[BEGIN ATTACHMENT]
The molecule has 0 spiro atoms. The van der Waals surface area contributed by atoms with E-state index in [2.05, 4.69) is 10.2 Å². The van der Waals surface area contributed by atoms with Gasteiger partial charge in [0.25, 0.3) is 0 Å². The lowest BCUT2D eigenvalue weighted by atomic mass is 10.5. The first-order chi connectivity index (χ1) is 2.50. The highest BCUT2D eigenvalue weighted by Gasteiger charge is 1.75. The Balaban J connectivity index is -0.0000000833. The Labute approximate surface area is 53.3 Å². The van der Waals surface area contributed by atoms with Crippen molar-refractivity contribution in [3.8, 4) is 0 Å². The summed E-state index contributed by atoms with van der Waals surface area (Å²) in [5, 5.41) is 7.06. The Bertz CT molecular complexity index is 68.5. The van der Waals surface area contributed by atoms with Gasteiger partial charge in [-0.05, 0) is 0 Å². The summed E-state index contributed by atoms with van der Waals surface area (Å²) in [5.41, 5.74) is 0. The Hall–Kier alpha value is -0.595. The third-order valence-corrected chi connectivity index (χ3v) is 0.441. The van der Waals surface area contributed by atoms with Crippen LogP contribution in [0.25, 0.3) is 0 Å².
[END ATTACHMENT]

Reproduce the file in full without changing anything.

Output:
The molecule has 0 spiro atoms. The van der Waals surface area contributed by atoms with E-state index in [2.05, 4.69) is 10.2 Å². The van der Waals surface area contributed by atoms with Gasteiger partial charge in [0.25, 0.3) is 0 Å². The lowest BCUT2D eigenvalue weighted by atomic mass is 10.5. The first-order chi connectivity index (χ1) is 2.50. The highest BCUT2D eigenvalue weighted by Gasteiger charge is 1.75. The Balaban J connectivity index is -0.0000000833. The Labute approximate surface area is 53.3 Å². The van der Waals surface area contributed by atoms with Crippen molar-refractivity contribution in [3.8, 4) is 0 Å². The summed E-state index contributed by atoms with van der Waals surface area (Å²) in [5, 5.41) is 7.06. The Bertz CT molecular complexity index is 68.5. The van der Waals surface area contributed by atoms with Gasteiger partial charge in [-0.05, 0) is 0 Å². The summed E-state index contributed by atoms with van der Waals surface area (Å²) in [5.41, 5.74) is 0. The Hall–Kier alpha value is -0.595. The third-order valence-corrected chi connectivity index (χ3v) is 0.441. The van der Waals surface area contributed by atoms with Crippen LogP contribution in [0.25, 0.3) is 0 Å².